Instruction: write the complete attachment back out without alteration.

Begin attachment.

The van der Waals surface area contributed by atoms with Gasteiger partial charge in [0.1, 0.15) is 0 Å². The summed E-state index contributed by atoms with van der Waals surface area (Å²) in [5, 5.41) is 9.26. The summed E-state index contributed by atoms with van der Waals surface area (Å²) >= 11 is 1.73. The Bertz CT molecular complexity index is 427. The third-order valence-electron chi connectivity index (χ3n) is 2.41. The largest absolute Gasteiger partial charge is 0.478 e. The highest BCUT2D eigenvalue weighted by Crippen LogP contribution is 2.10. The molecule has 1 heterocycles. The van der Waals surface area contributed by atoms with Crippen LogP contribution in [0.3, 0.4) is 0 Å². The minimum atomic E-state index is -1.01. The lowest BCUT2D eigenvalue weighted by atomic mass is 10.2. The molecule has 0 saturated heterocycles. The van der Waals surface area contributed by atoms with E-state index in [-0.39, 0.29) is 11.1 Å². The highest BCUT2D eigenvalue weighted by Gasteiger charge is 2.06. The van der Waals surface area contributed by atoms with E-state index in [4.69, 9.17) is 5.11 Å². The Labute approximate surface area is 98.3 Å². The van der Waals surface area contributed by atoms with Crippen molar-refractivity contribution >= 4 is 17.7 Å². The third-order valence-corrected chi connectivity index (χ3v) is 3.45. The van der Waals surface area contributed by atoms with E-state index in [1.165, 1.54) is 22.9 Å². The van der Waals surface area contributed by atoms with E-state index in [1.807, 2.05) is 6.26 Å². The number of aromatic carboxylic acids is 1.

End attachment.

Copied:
The van der Waals surface area contributed by atoms with Gasteiger partial charge in [0.1, 0.15) is 0 Å². The summed E-state index contributed by atoms with van der Waals surface area (Å²) in [5, 5.41) is 9.26. The summed E-state index contributed by atoms with van der Waals surface area (Å²) >= 11 is 1.73. The Bertz CT molecular complexity index is 427. The third-order valence-electron chi connectivity index (χ3n) is 2.41. The largest absolute Gasteiger partial charge is 0.478 e. The highest BCUT2D eigenvalue weighted by Crippen LogP contribution is 2.10. The molecule has 1 heterocycles. The van der Waals surface area contributed by atoms with Crippen LogP contribution in [0.3, 0.4) is 0 Å². The minimum atomic E-state index is -1.01. The lowest BCUT2D eigenvalue weighted by atomic mass is 10.2. The molecule has 0 saturated heterocycles. The van der Waals surface area contributed by atoms with E-state index in [-0.39, 0.29) is 11.1 Å². The highest BCUT2D eigenvalue weighted by Gasteiger charge is 2.06. The van der Waals surface area contributed by atoms with E-state index in [4.69, 9.17) is 5.11 Å². The Labute approximate surface area is 98.3 Å². The van der Waals surface area contributed by atoms with Crippen molar-refractivity contribution >= 4 is 17.7 Å². The third-order valence-corrected chi connectivity index (χ3v) is 3.45. The van der Waals surface area contributed by atoms with E-state index in [1.165, 1.54) is 22.9 Å². The van der Waals surface area contributed by atoms with E-state index in [1.807, 2.05) is 6.26 Å². The number of aromatic carboxylic acids is 1.